The Smithsonian American Women’s History Museum is marking Women’s History Month by announcing that it has received more than $55 million dollars in donations.
The Smithsonian American Women’s History Museum is marking Women’s History Month by announcing that it has received more than $55 million dollars in donations, including from the Bill & Melinda Gates Foundation, Pivotal Ventures, Alice L. Walton Foundation, Acton Family Giving, Target Corporation, Bank of America and Tory Burch, to boost the museum’s development. These donors are among a growing list of founding donors who have given $1 million or more to support the initial planning of the museum’s building and kick-start program development and the production of digital content for the museum, which will honor American women’s accomplishments, the history they have made and the communities they represent.
Additional founding donors include AARP, Jane and Spencer Abraham, the Robert and Lynda Altman Family Foundation, Mary and David Boies, Samantha Berkule Johnson and Scott Johnson, the Barbara Lee Family Foundation Fund at Fidelity Charitable and the Pritzker Traubert Family Foundation. This announcement follows the recent donations from Deloitte and Swiss Re.
“We are so grateful to begin Women’s History Month with the support of such a stellar group of donors who are dedicated to bringing the story of the American woman to light,” said Lisa Sasaki, interim director of the Smithsonian American Women’s History Museum. “Together, we will create a museum that celebrates the women who have helped build this country. These donations are pivotal in the realization of this vision.”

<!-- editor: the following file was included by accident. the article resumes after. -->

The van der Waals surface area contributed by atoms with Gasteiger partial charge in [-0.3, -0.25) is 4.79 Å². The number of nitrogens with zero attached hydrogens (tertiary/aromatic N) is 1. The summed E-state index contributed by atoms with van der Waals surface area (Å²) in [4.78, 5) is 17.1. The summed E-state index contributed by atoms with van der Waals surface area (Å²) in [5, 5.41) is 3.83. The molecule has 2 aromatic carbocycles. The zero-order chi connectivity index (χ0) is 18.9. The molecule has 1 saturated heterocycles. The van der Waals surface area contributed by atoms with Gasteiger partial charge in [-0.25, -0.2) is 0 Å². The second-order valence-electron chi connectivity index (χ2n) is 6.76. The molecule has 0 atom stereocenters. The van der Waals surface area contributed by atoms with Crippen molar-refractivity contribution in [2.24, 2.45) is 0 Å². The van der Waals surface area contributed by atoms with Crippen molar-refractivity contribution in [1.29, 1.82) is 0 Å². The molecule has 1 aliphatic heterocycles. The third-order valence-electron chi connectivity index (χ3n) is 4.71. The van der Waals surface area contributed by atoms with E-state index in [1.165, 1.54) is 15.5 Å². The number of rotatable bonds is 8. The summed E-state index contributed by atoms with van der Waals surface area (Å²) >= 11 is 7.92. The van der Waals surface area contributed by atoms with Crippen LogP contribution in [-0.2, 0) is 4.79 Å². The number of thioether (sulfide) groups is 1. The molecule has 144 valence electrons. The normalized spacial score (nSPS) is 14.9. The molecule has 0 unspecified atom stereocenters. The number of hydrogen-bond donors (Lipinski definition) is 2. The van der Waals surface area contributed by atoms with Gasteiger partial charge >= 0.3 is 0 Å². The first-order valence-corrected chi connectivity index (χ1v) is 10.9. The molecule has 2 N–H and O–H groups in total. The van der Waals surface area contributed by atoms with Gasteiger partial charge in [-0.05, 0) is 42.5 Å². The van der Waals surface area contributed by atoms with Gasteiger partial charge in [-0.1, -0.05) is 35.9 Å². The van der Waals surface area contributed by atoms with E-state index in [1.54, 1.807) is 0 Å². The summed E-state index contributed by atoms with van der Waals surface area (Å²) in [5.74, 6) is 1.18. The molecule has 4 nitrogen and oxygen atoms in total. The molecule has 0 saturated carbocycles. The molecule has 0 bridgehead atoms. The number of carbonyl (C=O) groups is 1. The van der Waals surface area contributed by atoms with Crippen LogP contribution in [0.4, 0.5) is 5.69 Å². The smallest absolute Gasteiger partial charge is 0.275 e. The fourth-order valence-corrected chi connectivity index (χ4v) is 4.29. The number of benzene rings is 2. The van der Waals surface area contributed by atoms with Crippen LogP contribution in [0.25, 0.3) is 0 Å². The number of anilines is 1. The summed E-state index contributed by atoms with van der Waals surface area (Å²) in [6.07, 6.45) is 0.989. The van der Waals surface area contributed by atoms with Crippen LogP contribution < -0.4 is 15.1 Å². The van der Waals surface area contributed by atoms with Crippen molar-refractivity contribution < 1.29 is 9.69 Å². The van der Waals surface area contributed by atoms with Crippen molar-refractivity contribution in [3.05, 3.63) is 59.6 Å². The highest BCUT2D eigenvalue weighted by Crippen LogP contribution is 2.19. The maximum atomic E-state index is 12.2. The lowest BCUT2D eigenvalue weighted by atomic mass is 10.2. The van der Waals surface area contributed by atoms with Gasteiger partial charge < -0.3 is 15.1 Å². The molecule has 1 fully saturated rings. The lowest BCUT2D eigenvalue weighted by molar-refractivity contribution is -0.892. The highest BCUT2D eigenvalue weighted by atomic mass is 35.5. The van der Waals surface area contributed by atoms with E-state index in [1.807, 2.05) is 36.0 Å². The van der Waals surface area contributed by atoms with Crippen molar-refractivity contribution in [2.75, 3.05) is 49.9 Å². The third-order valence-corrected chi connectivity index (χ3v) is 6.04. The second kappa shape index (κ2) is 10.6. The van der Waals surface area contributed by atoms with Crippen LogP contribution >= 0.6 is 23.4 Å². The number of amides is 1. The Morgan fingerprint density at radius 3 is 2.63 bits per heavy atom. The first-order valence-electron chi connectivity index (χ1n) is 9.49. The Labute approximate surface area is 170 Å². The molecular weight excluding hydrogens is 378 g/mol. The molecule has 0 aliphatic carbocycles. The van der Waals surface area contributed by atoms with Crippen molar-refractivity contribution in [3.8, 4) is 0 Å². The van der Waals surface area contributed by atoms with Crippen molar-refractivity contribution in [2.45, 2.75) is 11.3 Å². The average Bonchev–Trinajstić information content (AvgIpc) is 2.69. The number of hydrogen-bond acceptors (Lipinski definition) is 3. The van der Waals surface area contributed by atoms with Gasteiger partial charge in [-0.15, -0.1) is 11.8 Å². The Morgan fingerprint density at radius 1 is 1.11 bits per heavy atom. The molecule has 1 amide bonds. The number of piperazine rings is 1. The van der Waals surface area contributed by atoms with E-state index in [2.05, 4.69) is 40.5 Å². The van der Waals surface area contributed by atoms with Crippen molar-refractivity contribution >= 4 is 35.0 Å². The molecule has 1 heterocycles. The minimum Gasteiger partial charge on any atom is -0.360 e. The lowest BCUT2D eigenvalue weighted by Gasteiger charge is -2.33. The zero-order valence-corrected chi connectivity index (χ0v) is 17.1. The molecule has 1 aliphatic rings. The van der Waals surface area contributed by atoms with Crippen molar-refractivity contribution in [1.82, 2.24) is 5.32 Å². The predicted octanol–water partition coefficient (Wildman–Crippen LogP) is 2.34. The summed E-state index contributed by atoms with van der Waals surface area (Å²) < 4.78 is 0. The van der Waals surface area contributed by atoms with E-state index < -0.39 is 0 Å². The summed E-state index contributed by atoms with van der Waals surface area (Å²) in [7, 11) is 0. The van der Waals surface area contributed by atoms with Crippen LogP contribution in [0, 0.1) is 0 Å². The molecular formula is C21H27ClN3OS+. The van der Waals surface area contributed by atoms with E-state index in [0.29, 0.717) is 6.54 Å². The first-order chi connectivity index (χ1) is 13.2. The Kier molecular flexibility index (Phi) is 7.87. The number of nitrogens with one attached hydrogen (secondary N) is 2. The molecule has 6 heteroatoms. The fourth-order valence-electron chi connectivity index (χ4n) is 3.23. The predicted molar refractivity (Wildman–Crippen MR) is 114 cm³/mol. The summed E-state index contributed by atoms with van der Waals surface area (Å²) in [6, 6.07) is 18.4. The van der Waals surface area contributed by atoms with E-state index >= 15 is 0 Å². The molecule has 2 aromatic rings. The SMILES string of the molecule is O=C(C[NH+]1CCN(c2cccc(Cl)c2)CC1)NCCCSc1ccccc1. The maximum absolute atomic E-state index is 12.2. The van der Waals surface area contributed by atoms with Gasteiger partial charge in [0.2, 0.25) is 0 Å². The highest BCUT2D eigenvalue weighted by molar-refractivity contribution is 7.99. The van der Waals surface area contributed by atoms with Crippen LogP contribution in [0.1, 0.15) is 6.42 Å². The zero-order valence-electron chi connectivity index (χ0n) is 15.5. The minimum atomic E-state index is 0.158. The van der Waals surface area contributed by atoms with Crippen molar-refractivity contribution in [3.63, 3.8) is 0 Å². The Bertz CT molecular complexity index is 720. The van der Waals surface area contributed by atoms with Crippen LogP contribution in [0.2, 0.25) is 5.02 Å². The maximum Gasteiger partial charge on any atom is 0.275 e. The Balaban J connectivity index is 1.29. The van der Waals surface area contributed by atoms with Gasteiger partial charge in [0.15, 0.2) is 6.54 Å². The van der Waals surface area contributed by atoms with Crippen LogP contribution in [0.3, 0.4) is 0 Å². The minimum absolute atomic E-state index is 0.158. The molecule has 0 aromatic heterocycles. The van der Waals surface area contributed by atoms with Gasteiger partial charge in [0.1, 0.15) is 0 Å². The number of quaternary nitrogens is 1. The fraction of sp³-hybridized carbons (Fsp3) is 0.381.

“The stories we tell about our country’s history so often overlook the contributions of the women in every generation whose efforts and ideas helped make us who we are today,” said Melinda French Gates, co-chair of the Bill & Melinda Gates Foundation and founder of Pivotal Ventures. “By paying tribute to the women who shaped our past, the Smithsonian American Women’s History Museum empowers and inspires the ones who will shape our future.”
“In most U.S. history textbooks, women are described as playing supporting roles to men,” said Penny Pritzker, founder and chairman of PSP Partners and former U.S. secretary of commerce. “But we all know that women are not side notes in American history. We are innovators, educators, politicians and more. As chair of the Smithsonian American Women’s History Museum’s advisory council, I am proud of what this museum will add to the national conversation by recognizing women whose stories have gone unheard for far too long.”
Congress passed legislation in December 2020 approving the Smithsonian American Women’s History Museum. Since then, the museum has launched online and with in-person events through the Smithsonian American Women’s History Initiative, which researches, disseminates and amplifies the history of American women on digital platforms ahead of the construction of the brick-and-mortar museum.
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